By Brian Tucker
Ben Mabry and Brent Holloman compliment one another well as singer and guitar player in Beta Radio. Both play numerous instruments and craft music that’s more akin to humble tapestries and wide, textured vistas than consistent, catchy Americana songs.
On Colony of Bees, their follow up to Seven Sisters, the duo has made a far better album, one more resonant and emotional. Seven Sisters is a great debut album, one with infectiously melodic songs. But Bees digs deeper, music that finds its way in ways that don’t lean solely on a lingering melody.
It’s also more challenging. An academic way of saying the album is less catchy and more nuanced. But it works to great effect, revealing more with each listen. It gets under the surface via tender guitar playing or Mabry’s introspective and sometimes brooding tones.
There’s power in the lush and subtle musicality. The listener is drawn in with each listen, discovering more along the way. The ethereal “Take My Photograph” opens the album and illustrative of their ability to get power from intricacy. Understated and sometimes hypnotic, the song enters like gentle wind and slowly disappears.
Mood is heavy on an album not fenced in by verse-chorus-verse driven material. Engaging, soothing songs that evoke reflection and warmth (“I am Mine,” “First Began” or “Take My Photograph”). “East of Tennessee” and “Come on Make it Right Once” are radio ready and album highlights to be sure. The former is a sunny number that paints a wandering spirit. The latter is a beautiful, smoldering song in which Mabry’s vocals feel tempered and frail against Holloman’s scratchy guitar adding to the tension.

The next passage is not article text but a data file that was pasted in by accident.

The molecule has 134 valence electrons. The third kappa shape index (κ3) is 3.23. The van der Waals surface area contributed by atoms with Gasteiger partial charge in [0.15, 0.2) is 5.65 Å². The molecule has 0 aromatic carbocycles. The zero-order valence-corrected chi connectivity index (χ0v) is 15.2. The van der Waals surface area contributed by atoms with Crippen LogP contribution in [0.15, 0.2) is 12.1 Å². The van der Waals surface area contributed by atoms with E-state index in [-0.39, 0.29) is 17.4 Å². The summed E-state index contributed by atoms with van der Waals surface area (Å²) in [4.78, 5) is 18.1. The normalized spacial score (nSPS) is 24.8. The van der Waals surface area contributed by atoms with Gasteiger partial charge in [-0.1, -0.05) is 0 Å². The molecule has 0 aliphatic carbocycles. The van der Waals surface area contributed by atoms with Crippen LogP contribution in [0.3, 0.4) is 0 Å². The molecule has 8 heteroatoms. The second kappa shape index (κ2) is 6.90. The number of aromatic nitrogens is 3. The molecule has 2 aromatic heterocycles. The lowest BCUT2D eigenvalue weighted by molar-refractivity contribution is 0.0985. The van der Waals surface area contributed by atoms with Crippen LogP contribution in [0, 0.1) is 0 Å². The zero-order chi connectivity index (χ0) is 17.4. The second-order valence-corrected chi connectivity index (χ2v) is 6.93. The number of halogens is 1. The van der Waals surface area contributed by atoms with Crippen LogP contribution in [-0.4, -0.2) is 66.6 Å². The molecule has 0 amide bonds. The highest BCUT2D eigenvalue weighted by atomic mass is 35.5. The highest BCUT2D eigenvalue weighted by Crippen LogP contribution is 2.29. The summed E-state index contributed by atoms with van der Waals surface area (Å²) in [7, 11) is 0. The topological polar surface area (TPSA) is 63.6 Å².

Where Seven Sisters is an album that’s like a sundress, drawing attention for specific reasons, Colony of Bees is the evening dress – darker, heavier colors and songs not vying for attention. Melodies found are richer but less prominent on Bees. They show the duo fleshing out ideas, show maturity and them more confident in crafting material, especially with the three part exploration of “Kilimanjaro.” Holloman’s thoughtful guitar playing envelops Mabry throughout. “On the Frame” is a fine example, where careful banjo playing dances around the song’s dual vocals. Mabry is a wonderful singer, one of the best in the area, whose voice is consistently a mix of tenderness and cornered earnestness.
Together they’ve made Colony of Bees as a collection of songs that form a journey of emotions – excited, haunted, broken, and found again. Best heard from beginning to end as a single experience, Bees has a long shelf life ahead, all due to music created with a timeless feel and graceful sophistication.
Colony of Bees is available on CD and digital download. It can be had at Beta Radio in both formats and physical copies can also be purchased at Gravity Records. A vinyl version of the album will be available in February.
Beta Radio will perform at Bourgie Nights on February 13th.
Colony of Bees full playlist: